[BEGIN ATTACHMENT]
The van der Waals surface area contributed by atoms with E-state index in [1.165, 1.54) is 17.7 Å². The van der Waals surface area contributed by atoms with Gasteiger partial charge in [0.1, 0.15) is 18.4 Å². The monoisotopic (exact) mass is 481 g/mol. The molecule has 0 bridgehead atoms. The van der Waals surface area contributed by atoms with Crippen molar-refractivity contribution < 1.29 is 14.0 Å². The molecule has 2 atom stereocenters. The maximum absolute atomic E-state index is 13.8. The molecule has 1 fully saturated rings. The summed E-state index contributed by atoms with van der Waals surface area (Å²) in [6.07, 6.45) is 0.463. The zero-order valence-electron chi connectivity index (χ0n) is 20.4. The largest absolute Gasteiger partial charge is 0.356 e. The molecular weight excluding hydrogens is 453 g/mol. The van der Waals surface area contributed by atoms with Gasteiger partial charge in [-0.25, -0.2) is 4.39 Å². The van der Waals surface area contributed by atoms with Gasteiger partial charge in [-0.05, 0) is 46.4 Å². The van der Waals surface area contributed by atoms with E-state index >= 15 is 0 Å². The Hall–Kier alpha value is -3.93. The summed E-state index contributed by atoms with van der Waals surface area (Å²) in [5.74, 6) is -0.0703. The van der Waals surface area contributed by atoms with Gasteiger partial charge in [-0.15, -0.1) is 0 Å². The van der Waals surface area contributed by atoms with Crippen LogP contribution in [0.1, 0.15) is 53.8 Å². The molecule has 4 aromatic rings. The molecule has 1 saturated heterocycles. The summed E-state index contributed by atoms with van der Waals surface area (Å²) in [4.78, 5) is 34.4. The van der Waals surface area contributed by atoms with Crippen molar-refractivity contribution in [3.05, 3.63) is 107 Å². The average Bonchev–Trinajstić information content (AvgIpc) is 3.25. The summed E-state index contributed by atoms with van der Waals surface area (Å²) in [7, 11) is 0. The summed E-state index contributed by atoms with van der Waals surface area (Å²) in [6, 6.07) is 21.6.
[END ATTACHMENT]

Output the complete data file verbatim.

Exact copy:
The van der Waals surface area contributed by atoms with E-state index in [1.165, 1.54) is 17.7 Å². The van der Waals surface area contributed by atoms with Gasteiger partial charge in [0.1, 0.15) is 18.4 Å². The monoisotopic (exact) mass is 481 g/mol. The molecule has 0 bridgehead atoms. The van der Waals surface area contributed by atoms with Crippen molar-refractivity contribution < 1.29 is 14.0 Å². The molecule has 2 atom stereocenters. The maximum absolute atomic E-state index is 13.8. The molecule has 1 fully saturated rings. The summed E-state index contributed by atoms with van der Waals surface area (Å²) in [6.07, 6.45) is 0.463. The zero-order valence-electron chi connectivity index (χ0n) is 20.4. The largest absolute Gasteiger partial charge is 0.356 e. The molecular weight excluding hydrogens is 453 g/mol. The van der Waals surface area contributed by atoms with Gasteiger partial charge in [-0.25, -0.2) is 4.39 Å². The van der Waals surface area contributed by atoms with Gasteiger partial charge in [-0.05, 0) is 46.4 Å². The van der Waals surface area contributed by atoms with E-state index >= 15 is 0 Å². The Hall–Kier alpha value is -3.93. The summed E-state index contributed by atoms with van der Waals surface area (Å²) in [5.74, 6) is -0.0703. The van der Waals surface area contributed by atoms with Gasteiger partial charge in [-0.15, -0.1) is 0 Å². The van der Waals surface area contributed by atoms with Crippen LogP contribution in [0.1, 0.15) is 53.8 Å². The molecule has 4 aromatic rings. The molecule has 1 saturated heterocycles. The summed E-state index contributed by atoms with van der Waals surface area (Å²) in [4.78, 5) is 34.4. The van der Waals surface area contributed by atoms with Crippen molar-refractivity contribution in [3.05, 3.63) is 107 Å². The average Bonchev–Trinajstić information content (AvgIpc) is 3.25. The summed E-state index contributed by atoms with van der Waals surface area (Å²) in [7, 11) is 0. The summed E-state index contributed by atoms with van der Waals surface area (Å²) in [6, 6.07) is 21.6.